DG changes these fundamentally. Smaller, non-traditional generators are increasingly using the distribution system in ways that are not meaningfully different from its use by traditional, end-use customers. DG can and is increasingly developed around the needs of a very small number of customers, in ways that, from the perspective of the distribution system, are not meaningfully different from an aggregation of a small number of end-use customers. Entire ensembles of loads and DG are being developed around local microgrids that seek to present themselves to the public infrastructure as a single entity, identifying and capturing within the project the value of the generation and demand diversity.
Transmission and Distribution
To serve the needs of Central Plant generation, those large power plants are interconnected to high-voltage, high-capacity, interstate transmission lines. These facilities are usually connected in multiple-, parallel paths to comprise an electrical “network”. Electricity cannot easily be directed down a specific path, but spreads out among all parallel loops between its source and its destinations. This phenomenon is called “loop flow” and is the physical basis for the relationship between high-voltage transmission lines and federally-regulated interstate commerce.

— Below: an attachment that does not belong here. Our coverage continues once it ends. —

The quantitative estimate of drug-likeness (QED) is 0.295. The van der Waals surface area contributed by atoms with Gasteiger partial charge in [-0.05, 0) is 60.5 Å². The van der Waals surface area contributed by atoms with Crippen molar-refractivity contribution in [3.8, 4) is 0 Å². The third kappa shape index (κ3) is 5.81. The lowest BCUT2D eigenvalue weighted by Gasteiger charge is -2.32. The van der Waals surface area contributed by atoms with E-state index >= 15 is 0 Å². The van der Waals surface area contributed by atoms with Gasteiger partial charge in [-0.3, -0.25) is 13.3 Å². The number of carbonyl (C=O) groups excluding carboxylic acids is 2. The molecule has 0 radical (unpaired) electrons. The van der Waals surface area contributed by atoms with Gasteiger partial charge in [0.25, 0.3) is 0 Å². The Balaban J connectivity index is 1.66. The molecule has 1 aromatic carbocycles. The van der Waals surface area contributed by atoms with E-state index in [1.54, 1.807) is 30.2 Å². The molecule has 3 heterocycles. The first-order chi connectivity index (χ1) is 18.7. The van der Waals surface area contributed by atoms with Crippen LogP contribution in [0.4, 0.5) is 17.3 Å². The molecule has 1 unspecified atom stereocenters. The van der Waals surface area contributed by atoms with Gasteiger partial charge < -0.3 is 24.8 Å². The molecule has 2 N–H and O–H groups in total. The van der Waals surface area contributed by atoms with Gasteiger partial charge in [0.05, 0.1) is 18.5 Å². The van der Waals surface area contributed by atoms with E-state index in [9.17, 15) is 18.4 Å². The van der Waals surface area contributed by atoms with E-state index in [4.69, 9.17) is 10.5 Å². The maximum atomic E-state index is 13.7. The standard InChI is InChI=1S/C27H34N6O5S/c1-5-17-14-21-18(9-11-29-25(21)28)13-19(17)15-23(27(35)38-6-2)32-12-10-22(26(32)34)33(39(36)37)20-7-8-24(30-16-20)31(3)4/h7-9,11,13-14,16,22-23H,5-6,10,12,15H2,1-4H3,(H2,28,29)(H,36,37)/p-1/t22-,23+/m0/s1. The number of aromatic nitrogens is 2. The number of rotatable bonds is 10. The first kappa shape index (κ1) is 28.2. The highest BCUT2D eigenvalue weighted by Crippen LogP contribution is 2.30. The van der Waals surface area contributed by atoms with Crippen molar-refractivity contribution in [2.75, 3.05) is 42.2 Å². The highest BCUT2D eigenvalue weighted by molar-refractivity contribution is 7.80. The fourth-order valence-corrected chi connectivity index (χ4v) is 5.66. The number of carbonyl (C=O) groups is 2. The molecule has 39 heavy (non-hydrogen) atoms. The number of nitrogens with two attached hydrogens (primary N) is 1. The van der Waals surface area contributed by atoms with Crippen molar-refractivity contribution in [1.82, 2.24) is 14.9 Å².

From various nodes along transmission lines, transformers at substations connect higher-voltage, higher-capacity lines to, usually, a greater number of somewhat-lower-voltage, somewhat-lower-capacity lines. Eventually, power is conducted from Central Plants, through any number of voltage levels, or so-called transmission, subtransmission, primary distribution, and secondary distribution, until it gets to the so-called “end-use” customer.
At some point in this voltage hierarchy, usually between subtransmission and primary distribution (and, often, just between federal and state jurisdictions), multiple paths cease and there is only one path downward to any one end-use customer, a so-called “radial” configuration. From any one of those such points, downward in the voltage hierarchy, where the configuration is radial, we call it a “local distribution system”.
(Networked distribution systems do exist, usually only in central business districts, but they are special facilities, not within the scope of distribution wheeling for the foreseeable future.)